|20 March 2006
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UN Secretary-General Kofi Annan
After every earthquake, flood, or other disaster, the call goes out for pledges to fund emergency relief. Then a second round of begging tries to convert those pledges into actual payments. In the meantime, some relief is delayed, and people die. Money that does eventually come may not be in proportion to the need. For example, relief funding for the 26 December 2004 tsunami generally came rapidly and exceeded the amount requested, but famine relief for 3.5 million Kenyans suffering drought is now 75% underfunded.
The United Nations on 9 March formally launched a landmark $500-million fund – with over half that amount already pledged – to jump-start relief operations in future natural and man-made disasters and save thousands of lives that would otherwise be lost to delay under the current under-funded mechanism.
So far, donors have pledged $254 million to the Central Emergency Response Fund (CERF), a key reform sought by Secretary-General Kofi Annan to ensure swifter responses to humanitarian emergencies, with adequate funds made available within three to four days as opposed to up to four months or more under current arrangements.
"We meet to launch a fund that is proactive rather than reactive. The CERF will provide a ready pool of resources that better empower the United Nations in funding immediate relief efforts in the aftermath of disasters," Mr. Annan said at UN Headquarters in New York.
UN Emergency Relief Coordinator Jan Egeland will manage the Fund. "We are working on the two first allocations from the CERF…One is to the Horn of Africa and Kenya drought, the other one is to Côte d’Ivoire where humanitarian work and the civilian population is suffering so much," he said. "Too often, aid resembles a lottery in which a few win but most lose based on considerations other than need. We must move from lottery to predictability so all those who suffer receive aid."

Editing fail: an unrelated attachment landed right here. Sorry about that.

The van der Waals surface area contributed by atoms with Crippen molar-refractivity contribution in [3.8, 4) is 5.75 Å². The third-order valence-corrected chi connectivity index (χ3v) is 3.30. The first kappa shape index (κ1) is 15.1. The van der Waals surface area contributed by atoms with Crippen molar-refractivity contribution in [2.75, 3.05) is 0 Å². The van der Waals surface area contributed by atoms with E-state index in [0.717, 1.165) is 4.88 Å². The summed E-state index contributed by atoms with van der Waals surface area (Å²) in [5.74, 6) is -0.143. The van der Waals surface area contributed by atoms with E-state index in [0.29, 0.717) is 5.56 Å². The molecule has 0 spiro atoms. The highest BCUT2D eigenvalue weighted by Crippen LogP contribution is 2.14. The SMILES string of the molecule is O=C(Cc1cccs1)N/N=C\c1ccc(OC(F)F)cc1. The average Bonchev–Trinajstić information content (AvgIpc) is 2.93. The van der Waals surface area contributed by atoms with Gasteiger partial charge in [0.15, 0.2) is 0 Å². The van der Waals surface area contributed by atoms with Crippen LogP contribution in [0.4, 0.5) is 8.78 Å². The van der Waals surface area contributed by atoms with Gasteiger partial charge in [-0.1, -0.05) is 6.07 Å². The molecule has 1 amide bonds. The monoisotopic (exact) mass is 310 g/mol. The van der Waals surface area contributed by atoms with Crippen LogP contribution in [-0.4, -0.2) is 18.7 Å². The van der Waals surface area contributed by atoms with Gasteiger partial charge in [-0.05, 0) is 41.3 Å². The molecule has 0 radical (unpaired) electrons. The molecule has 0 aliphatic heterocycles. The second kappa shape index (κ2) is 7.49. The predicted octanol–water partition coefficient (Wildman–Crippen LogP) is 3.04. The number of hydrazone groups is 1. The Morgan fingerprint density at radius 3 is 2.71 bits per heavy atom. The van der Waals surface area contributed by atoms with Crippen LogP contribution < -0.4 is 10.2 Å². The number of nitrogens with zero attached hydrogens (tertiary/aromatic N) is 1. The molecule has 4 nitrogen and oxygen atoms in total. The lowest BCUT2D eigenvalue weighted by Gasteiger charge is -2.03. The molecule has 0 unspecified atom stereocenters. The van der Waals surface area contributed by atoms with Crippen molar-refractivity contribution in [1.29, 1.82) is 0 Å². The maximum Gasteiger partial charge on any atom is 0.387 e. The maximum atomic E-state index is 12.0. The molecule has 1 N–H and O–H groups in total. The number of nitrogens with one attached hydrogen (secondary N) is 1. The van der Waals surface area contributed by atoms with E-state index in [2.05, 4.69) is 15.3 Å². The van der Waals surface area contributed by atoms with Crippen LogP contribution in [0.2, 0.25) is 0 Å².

The biggest donations paid so far are $41 million from Sweden and $30 million from Norway. The largest pledges are $70 million from the United Kingdom and $24 million from the Netherlands.
Source: UN News Centre
Developing countries could prevent millions of premature deaths every year by encouraging people to exercise, eat a balanced diet and not smoke, say public health specialists.
In four articles published by The Lancet, the specialists say that these and other low-cost methods could reduce deaths from chronic diseases such as diabetes and heart disease by two per cent every year.
The journal’s editor Richard Horton says this target should be added to the eight UN Millennium Development Goals, which aim to tackle global poverty and disease by 2015.
Although chronic diseases kill nearly 30 million people a year in low- and middle-income countries, they receive much less attention there than infectious diseases such as HIV/AIDS and malaria.
Writing in The Lancet, a team led by Robert Beaglehole of the World Health Organization's department of chronic diseases attempts to dispel some 'myths' about chronic diseases.
They say chronic diseases are often wrongly perceived as "diseases of affluence", despite 80 per cent of deaths they cause being in low- to middle-income countries. Also, methods to prevent these deaths — such as public health programmes to reduce tobacco use — are far less costly than is widely believed.
Beaglehole's team says statistics from rich countries, where death rates from heart disease have dropped by up to 70 per cent in the past 30 years because of public health efforts, prove that deaths from chronic disease can be cut.
These efforts need not be beyond the means of poorer nations, says Beaglehole, pointing out that in countries such as Indonesia, the Philippines and Vietnam, governments are successfully adopting a 'stepwise' approach to tackling chronic diseases.
Such an approach allows heath authorities to make best use of their limited resources by carefully planning action and implementing each step in turn, starting with those steps that are possible immediately and will have the biggest impact relative to the investment.
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